Aspiring actress Eve Harrington maneuvers her way into the lives of Broadway star Margo Channing, playwright Lloyd Richards and director Bill Sampson. This classic story of ambition and betrayal has become part of American folklore. Bette Davis claims to have based her character on the persona of film actress Talullah Bankhead. Davis' line "Fasten your seatbelts, it's going to be a bumpy night" is legendary, but, in fact, all of the film's dialog sparkles with equal brilliance. Written by
Jeanne Baker <email@example.com>
Bette Davis's voice was strained from her recent divorce, and she had to re-record all her dialogue from the theater scene. See more »
When Eve tells her life story in the dressing room, she says "then the war came, and we got married. Eddie was in the air force - and they sent him to the South Pacific." The Air Force, wasn't formed until after the war in 1947. During the war it was called the Army Air Forces. See more »
The minor awards, as you can see, have already been presented. Minor awards are for such as the writer and director, since their function is merely to construct a tower so that the world can applaud a light which flashes on top of it. And no brighter light has ever dazzled the eye than Eve Harrington.
See more »
Eddie Fisher is credited in the cast as 'Stage Manager,' although all of his scenes were cut from the released print. This is not the the singer Eddie Fisher, but another actor. See more »
I had read comments about the quality of the writing in this film but I really had no idea to what extent this would elevate the experience. The fact is, it leaves me with no other choice than to give it a perfect 10. Unless you see this film, I don't think you'll have the necessary frame of reference with which to to base any expectations on. It's an incredibly engrossing, moving and often comedic experience, but time and time again what knocks you over is the absolute finesse with which this script was crafted. The fact that the acting and direction are flawless and surprisingly natural-seeming (most old movies usually seem stiff or people seem to "act" too much) only enhances it that much more. With this film, you can really imagine the *people* the actors are portraying.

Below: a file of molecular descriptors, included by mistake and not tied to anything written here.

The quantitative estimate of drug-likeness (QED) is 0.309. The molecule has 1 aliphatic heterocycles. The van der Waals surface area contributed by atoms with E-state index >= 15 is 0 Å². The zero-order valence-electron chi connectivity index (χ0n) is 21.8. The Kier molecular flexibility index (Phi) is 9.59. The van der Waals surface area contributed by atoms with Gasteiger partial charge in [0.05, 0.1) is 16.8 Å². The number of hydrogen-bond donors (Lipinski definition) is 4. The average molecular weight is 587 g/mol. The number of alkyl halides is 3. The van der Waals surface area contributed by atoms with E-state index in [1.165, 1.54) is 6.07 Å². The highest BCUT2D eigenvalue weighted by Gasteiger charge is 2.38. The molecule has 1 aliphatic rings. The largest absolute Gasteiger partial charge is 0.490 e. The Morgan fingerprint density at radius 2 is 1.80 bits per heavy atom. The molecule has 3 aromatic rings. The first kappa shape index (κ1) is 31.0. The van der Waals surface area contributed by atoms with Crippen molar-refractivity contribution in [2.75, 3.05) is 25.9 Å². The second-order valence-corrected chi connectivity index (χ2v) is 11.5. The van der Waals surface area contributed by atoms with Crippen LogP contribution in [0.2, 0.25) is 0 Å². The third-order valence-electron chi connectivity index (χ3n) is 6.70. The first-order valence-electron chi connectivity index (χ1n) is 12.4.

"All About Eve" shows some similarity to one of my other favourite 50s films "A Face in the Crowd". Both are studies of fame and celebrity. Eve shows how a person will corrupt themselves in order to attain it, whereas A Face's premise is that fame corrupts those who find themselves in the spotlight. Both have themes that are perhaps even more resonant in our celebrity-obsessed culture now than when they were made. Interestingly, Eve predates A Face by several years.
And possibly most interesting of all is the honest and often raw way in which women are portrayed, the strength of their character and the power they wield. The male contingent is practically relegated to the back seat. One might be hard pressed to find a movie quite so "liberated" today. So what more can I say? If you love movies and you haven't yet seen it, you've suffered long enough; don't wait another day.
102 of 141 people found this review helpful.
Was this review helpful to you?